A pre-round stretching program is the best way to avoid a traumatic muscle pull. Most golfers, if they do stretch, tend to overstretch their muscles before a round. There is a right way and a wrong way to stretch before hitting a golf ball. The way most golfers stretch their backs is more destructive than helpful. Typically, a golfer puts a club behind the back and rotates back and forth. You would be better off not stretching at all. Every time you rotate during this ballistic stretch, receptors fire and shorten the muscle, which is the opposite of what you want.
The following group of exercises is designed specifically to help golfers stretch correctly and thereby improve their performance on the course.
To further loosen your trunk muscles, do the Side Stretch detailed in Chapter 1.
To stretch your calf muscles, do the Heel Drop described in Chapter 12.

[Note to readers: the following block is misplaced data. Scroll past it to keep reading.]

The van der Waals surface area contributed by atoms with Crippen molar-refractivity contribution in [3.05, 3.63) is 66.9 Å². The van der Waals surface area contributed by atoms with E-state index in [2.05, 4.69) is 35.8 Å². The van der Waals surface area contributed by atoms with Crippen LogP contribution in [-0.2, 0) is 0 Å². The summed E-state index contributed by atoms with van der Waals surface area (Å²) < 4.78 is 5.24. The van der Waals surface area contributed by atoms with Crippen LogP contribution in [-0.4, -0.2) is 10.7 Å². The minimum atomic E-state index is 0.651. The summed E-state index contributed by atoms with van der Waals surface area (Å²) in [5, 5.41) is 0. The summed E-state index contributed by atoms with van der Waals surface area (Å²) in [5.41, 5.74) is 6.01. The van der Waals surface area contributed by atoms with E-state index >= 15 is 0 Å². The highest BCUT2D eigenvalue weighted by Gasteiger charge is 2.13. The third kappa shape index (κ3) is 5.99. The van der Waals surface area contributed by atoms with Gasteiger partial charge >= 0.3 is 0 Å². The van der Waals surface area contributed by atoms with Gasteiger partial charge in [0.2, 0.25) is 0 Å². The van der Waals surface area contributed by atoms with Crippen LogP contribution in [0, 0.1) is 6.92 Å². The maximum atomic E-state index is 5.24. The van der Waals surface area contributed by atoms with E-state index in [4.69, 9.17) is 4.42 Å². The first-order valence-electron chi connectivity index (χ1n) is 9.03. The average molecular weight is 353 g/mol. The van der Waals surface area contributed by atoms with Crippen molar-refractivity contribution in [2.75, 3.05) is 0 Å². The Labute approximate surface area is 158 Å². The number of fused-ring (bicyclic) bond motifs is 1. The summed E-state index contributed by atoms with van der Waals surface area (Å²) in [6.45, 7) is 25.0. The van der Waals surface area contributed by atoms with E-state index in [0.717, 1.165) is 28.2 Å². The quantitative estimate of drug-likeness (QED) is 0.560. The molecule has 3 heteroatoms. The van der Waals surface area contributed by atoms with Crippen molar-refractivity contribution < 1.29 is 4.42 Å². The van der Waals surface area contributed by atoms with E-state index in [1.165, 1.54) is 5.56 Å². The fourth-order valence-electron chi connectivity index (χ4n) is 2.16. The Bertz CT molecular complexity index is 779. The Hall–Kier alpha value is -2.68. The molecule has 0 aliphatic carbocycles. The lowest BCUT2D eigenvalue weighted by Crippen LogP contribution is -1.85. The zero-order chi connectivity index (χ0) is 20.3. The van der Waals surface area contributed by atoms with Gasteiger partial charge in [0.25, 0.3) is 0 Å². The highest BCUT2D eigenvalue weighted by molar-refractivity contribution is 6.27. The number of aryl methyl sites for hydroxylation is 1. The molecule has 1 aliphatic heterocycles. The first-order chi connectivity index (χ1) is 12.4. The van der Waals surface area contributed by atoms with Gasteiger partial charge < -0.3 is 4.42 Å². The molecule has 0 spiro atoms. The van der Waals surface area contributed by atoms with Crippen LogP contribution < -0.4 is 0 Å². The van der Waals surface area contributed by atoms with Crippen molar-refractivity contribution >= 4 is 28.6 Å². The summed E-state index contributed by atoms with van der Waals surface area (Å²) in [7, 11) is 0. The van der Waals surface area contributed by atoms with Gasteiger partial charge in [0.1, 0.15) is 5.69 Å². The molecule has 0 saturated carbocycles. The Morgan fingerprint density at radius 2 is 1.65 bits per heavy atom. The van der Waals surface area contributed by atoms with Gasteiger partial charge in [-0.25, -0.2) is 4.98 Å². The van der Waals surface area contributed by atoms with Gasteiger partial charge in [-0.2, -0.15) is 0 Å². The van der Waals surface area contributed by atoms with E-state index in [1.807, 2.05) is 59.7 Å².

To stretch your buttock muscles, do the standing Hurdler Stretch in Chapter 7.
To stretch your hamstring muscles, do a standing Hamstring Stretch (see following illustration).
To stretch your shoulder muscles, follow the shoulder stretching program outlined in Chapter 16.
If you arrive at the course just before your tee time, you should warm up your muscles rather than stretch them. A warm, loose muscle will stretch itself out during practice swings. You are better off running in place or doing jumping jacks than trying to stretch cold muscles. Of course, the best thing is to get to the course in time to both warm up and stretch your muscles.
Unfortunately, most golfers don't warm up at all. People who don't stretch or work out with weights are notorious for not loosening up before going out for a round of golf. Most professional golfers, on the other hand, take at least 45 minutes to warm up and stretch before they hit the course.